The original item was published from March 25, 2020 3:35 PM to March 25, 2020 3:36 PM
Here is a preliminary rundown on some of the items included in the Coronavirus Aid, Relief, and Economic Security Act (the CARES bill), which the Senate is scheduled to pass today. This is the 3rd emergency supplemental measure being passed by Congress. The full text of the amended version of S.3548 is not yet available online. We are trying to highlight the items that might be most important to local officials, on the front lines of this battle, and to your citizens, locally. Some of these items will help a specific group of municipalities. Other items will help other groups. This analysis does not cover the $150 billion Coronavirus Relief fund that will provide state, local, and tribal governments with additional resources to address this pandemic. We await reliable information on that crucial component of the Act. We have alerted you that S.3548 does not provide stabilization aid directly to municipalities and you should contact your Member of Congress about that concern. We will provide a more in-depth analysis, once we see the text.
Community Development Block Grant – $5 billion is provided for the Community Development Block Grant (CDBG) program to enable nearly 1,240 states, counties, and cities to rapidly respond to COVID-19 and the economic and housing impacts caused by it, including the expansion of community health facilities, child care centers, food banks, and senior services. Of the amounts provided, $2 billion will be allocated to states and units of local governments that received an allocation under the fiscal year 2020 CDBG formula, $1 billion will go directly to states to support a coordinated response across entitlement and non-entitlement communities, and $2 billion will be allocated to states and units of local government, municipalities, and counties based on the prevalence and risk of COVID-19 and related economic and housing disruption.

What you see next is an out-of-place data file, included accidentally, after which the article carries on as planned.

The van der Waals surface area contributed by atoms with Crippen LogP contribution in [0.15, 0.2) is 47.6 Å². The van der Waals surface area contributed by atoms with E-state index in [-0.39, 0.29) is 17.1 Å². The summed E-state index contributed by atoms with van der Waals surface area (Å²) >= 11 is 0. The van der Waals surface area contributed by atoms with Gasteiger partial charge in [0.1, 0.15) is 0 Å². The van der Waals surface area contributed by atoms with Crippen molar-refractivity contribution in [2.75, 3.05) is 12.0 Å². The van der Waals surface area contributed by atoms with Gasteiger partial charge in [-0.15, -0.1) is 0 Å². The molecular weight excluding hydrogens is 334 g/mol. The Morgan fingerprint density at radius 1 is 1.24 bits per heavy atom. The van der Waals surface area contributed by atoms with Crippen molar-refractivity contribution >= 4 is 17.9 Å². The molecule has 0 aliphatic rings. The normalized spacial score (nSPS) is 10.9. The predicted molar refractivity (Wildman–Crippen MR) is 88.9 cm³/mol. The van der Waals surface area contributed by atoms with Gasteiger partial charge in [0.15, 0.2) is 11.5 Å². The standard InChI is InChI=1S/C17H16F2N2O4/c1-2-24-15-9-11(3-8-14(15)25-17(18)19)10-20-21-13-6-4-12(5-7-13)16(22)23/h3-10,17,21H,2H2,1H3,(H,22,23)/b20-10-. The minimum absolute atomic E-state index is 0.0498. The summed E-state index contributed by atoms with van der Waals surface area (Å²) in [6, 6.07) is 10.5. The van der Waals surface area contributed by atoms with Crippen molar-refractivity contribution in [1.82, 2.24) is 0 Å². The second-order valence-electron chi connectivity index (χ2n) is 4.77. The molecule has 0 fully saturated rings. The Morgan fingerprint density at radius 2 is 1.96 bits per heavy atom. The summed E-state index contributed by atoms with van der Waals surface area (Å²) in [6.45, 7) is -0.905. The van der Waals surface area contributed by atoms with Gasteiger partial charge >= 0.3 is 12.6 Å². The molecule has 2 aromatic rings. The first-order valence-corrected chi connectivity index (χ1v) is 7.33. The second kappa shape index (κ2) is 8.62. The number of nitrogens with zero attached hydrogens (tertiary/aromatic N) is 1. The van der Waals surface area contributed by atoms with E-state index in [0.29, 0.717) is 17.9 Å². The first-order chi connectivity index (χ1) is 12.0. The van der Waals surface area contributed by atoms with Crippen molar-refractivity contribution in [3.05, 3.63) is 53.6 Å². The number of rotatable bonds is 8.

In order to ensure resources are quickly deployed and meet the unique response needs to COVID-19, the bill eliminates the cap on the amount of funds a grantee can spend on public services, removes the requirement to hold in-person public hearings in order to comply with national and local social gathering requirements, and allows grantees to be reimbursed for COVID-19 response activities regardless of the date the costs were incurred. This funding builds on $6.7 billion provided in fiscal years 2019 and 2020 by allowing grantees to combine prior year funds with new funding in order to prevent, prepare for, and respond to COVID-19.
Resources for Federal, State and Local Law Enforcement – The bill includes $850 million for the Byrne-Justice Assistance Grant Program (Byrne-JAG). Byrne-JAG is the most flexible federal law enforcement grant program and will allow state and local police departments and jails to meet local needs, including purchase of personal protective equipment and other needed medical items and to support overtime for officers on the front lines. Language is included to ensure these resources go out to states and localities quickly in order to immediately respond to this crisis.
Economic Development Administration (EDA) – The bill provides $1.5 billion for economic adjustment assistance to help revitalize local communities after the pandemic. EDA assistance can be used to help rebuild impacted industries such as tourism or manufacturing supply chains, capitalize local funds to provide low-interest loans to businesses of all sizes, and support other locally-identified priorities for economic recovery. Based on the impact of prior funding packages, EDA disaster assistance will leverage an additional $20 billion in local and private investment and support more than 100,000 American jobs.